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How important is New Hampshire and the nominating process for the next Republican nominee to take on.
-- the current sitting president in November to give us an idea of a history of the New Hampshire primary.
And -- -- New Hampshire this morning he's going to Skype with us.
Andrew Smith is the director of the University of New Hampshire survey center and are always good to have you on the program thank you for being here.
-- first of all let's take a look at the latest primary vote averages if you will.
And it taught me about what I'm looking at here this is the Republican presidential primary real clear politics average.
Showing Mitt Romney with 41%.
Not surprising we've been seen in our polls and that -- has been between 35 and 45% for the last year he's had the highest favorability ratings of any candidate in New Hampshire.
He's most voters second choice.
-- seen as the candidate best able to be President Obama so it's not surprising to see -- he still got apparently.
Comfortable lead over any of the other.
That's yet to double digit lead the next person in line would be Ron Paul than Newt Gingrich Jon Huntsman I want to tell everybody.
That this survey was taken between December 21 in January 2.
And it will be interesting to see in -- what happens after Iowa because.
Really Iowa New Hampshire are not connected but sometimes you can get a little bump didn't get a little momentum.
Coming out of one this situation to the next.
-- typically you don't see that happen on the Republican side because the electorates in New Hampshire and Iowa are completely different.
Biggest difference is that turn out so much higher in New Hampshire than it is -- Iowa in 2008 for example -- turn out -- was about 60%.
That's higher in some states have in the general election and that means it's not -- activists to determine who wins here its regular voters who don't pay that much attention to politics certainly don't understand him.
He had differences in policy between the various candidates -- -- big difference between hiring New Hampshire is that I have -- weapon of our electorate is far more conservative.
Particularly on social issues for example about 60%.
Of Iowa caucus voters identify themselves as you can tell local Christians in 2008 in New -- that was only about 23%.
So candidates who can do well at New Hampshire typically don't do well and in Iowa.
-- -- -- A little -- different candidates.
So far on the Republican side of the modern.
Primary -- that of one boat.
Iowa Caucuses and the new Hampshire Republican primary that was Gerald Ford in 1975.
And George Bush in 1992 and those were both sitting president there was.
Periodic comet that somebody would vote for because we -- -- the second one if convicted of line up.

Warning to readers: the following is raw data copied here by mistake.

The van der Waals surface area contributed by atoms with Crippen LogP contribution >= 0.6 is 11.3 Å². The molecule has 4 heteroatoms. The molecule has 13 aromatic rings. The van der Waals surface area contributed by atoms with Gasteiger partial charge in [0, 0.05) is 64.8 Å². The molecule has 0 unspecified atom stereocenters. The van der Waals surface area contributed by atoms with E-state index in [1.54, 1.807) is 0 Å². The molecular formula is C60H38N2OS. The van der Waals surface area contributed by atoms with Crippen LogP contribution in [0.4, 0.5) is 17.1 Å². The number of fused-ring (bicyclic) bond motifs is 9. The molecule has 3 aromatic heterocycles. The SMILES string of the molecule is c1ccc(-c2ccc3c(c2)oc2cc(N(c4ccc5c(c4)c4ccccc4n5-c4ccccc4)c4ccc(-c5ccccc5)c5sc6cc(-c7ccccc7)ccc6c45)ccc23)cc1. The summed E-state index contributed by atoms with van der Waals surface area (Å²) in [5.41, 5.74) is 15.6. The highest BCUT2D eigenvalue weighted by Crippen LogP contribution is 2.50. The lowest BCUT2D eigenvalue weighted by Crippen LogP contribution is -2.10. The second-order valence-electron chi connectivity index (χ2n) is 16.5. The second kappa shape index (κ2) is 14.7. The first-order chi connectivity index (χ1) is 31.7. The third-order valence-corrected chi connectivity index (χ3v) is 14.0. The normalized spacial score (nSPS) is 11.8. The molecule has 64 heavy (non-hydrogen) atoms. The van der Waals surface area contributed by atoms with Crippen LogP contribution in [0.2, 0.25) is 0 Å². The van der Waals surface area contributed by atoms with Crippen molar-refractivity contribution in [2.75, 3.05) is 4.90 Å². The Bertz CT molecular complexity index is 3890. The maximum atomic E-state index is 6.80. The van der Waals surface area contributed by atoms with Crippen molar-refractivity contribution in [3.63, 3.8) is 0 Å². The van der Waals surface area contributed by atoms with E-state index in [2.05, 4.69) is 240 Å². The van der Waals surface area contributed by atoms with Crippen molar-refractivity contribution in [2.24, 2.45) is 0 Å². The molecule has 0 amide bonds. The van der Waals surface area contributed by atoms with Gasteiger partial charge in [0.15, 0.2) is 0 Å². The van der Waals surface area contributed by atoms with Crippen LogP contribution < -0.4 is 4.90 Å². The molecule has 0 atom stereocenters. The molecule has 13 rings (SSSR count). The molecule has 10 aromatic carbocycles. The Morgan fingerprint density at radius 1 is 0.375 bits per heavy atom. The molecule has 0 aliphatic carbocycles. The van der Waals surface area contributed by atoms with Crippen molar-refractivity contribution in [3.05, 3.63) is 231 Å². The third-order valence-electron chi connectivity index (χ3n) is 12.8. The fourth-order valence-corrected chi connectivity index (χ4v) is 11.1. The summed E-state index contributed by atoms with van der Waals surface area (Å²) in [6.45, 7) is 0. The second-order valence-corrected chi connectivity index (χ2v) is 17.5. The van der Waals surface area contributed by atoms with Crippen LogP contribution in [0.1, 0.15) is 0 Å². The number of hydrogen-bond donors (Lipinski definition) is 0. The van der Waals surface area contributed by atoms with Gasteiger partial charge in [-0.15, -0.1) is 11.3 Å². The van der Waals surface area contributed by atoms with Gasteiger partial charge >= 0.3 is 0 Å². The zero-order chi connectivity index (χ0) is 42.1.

It typically is the one that has more influence on him the actual -- yet.
That's very interesting and I'm since something happen on our lights out this morning I think people think that there is more of a connection between winning.
One -- -- the next Linda Sherry garner says that Mitt Romney wins New Hampshire as well as Iowa he can -- -- capital letters CA and win the nomination.
I'd like I would disagree with that at all because I know I was talking specifically about Iowa and hips -- predict but to.
Campaign going on simultaneously for a long period -- What you get passed -- him to go.
-- voters in those state had a bad experience.
-- -- -- -- -- -- -- Beat me the whole field gets shaken up because he candidates dropping out so by the time you get to South Carolina.
There's typically 384.
Candidate left it's a very very different -- but.
After an instant when the voters politically you can haven't -- paying that much and it.
So what eventually Republicans want to see is they want to have that they want to find the captain for their team -- their quarterback.
To run against us.
In November of 2008 they want a winner and how do you know who Witter is well what are we have been losers lose productivity to we'd be earlier -- -- Iowa.
And it won't be doing to him -- have a much better can't.
We needed South Carolina thought there.
And it's an interesting thing you're saying and so obvious that something that sometimes whose side have winners win and losers lose.
Anonymous writes -- live chat I think Rick Santorum is very intriguing there's a movement in -- growing behind him.
He looked very presidential after the Iowa caucus.
What are you hearing if -- thing.
Where you are about the different candidates which name are you hearing over and over.
Well it's it's really probably the event.
Anybody else I think it was almost a foregone.
Who's to hear that from people we have as a pollster -- -- I don't wanna go out -- that -- completely but Romney's got a lot of things going in favor.
The Santorum to affect that we saw it if it I would just isn't really taking off -- -- get a gift back to those kinds of voters that we have.
Social conservatives make up a small portion.
Of the New Hampshire electorate and are able to repeat that -- -- still not able to get out of single digits even post Iowa.
Back -- change over the weekend because voters.
Believe it or not haven't made up their mind yet.
-- the only other third 40% said they definitely decided who they're gonna vote for so and things that you may have -- shifted dramatically.
Over the last -- -- in previous years but the one thing that make this year a little bit different is that probably be at the front runner for the the past year.
He's the candidate with the most money he's the candidate with the best organization and now he's a candidate with momentum coming out of -- -- it's going to be tough for these other guys about.
Without organization of office.
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